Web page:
Goodreads Review: You Suck! – A Love Story

You Suck (A Love Story, #2)You Suck by Christopher Moore

My rating: 4 of 5 stars

“You killed me! You suck!”
With an opener like that, what can go wrong? The answer is ultimately very little. Christopher Moore applies his usual talents in taking the fantastic and mythic and bringing it down to a basic, human (or nearly so) level with fine form here, the second volume of the A Love Story trilogy. A pair of vampire lovers, when confronted with mundane things like goth fangirls eager to appease their dark masters, getting back a security deposit, and dealing with their former friends (and turkey bowling champions) who have of late become vampire hunters and problem gamblers, are made to deal with things in a far less supernatural fashion than one might expect… though there’s plenty of inappropriate uses of super strength, speed, and stamina on display here, as well as more than a few tantalizing and titillating saucy bits.

All in all a highly entertaining read that frequently had me laughing, and kept the pages turning steadily until the end, and well worth your time if you’re in any way interested in satire, urban fantasy, or Christopher Moore’s other works. Give it a try.

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Doing it by hand

Sometimes you need to change things up a bit. Other times you just want to change things up a bit. Sometimes you just can’t do something the way you normally would, but want to get it done regardless, so you need some extra or alternative tools.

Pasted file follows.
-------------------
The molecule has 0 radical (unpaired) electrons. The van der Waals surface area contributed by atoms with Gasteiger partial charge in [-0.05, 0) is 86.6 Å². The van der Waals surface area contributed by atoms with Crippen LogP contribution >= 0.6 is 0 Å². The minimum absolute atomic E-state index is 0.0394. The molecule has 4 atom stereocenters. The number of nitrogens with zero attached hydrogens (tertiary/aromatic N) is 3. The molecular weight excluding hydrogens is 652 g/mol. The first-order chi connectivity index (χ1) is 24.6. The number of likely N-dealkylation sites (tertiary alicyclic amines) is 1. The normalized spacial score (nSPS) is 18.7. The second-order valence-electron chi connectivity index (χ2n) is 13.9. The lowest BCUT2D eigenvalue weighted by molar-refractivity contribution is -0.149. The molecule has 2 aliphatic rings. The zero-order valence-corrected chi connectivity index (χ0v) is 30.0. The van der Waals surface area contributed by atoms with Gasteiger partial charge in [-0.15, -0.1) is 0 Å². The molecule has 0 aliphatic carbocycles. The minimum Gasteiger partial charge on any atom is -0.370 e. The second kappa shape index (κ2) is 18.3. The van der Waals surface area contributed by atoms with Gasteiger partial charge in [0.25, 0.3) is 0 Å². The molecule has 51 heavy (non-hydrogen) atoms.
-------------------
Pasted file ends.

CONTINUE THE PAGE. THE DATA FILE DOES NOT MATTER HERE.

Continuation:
A lot of places recommend that those of us carry around a little notebook to make jots into at any hour of the day or night. Sometimes I resist that image, as it feels a little too pretentious for my tastes – I always conjure up someone who looks vaguely like Steve Jobs and Anton LaVey’s merged clone, staring intently at a random flower or animal and composing a sonnet on the fly – but other times I acknowledge that it is handy to have access to something to scribble in sometimes.

And then there’s the best times, where you find there is something that is just innately satisfying about making a mark on a piece of plain white paper. If that paper is thick and absorbent, and the pen you make the mark with is heavy and thick-tipped with a slight tendency to bleed, it’s even better.


Yes, there may be something wrong with me, but the tactile sensation is intensely pleasurable and seeing that empty space go away, filled with the marks you’ve made – as opposed to endlessly scrolling and adding more, as a computer screen does – gives a distinct sense of accomplishment.

But maybe that’s just me. What about the rest of you? Do you have a writer’s notebook or other bit of paper to scribble in? What made you do it? Do you think it’s pretentious, useful, different, or mood-altering? Let us know down below!

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Riptide, Part 6

(Missed the story so far? It starts here!)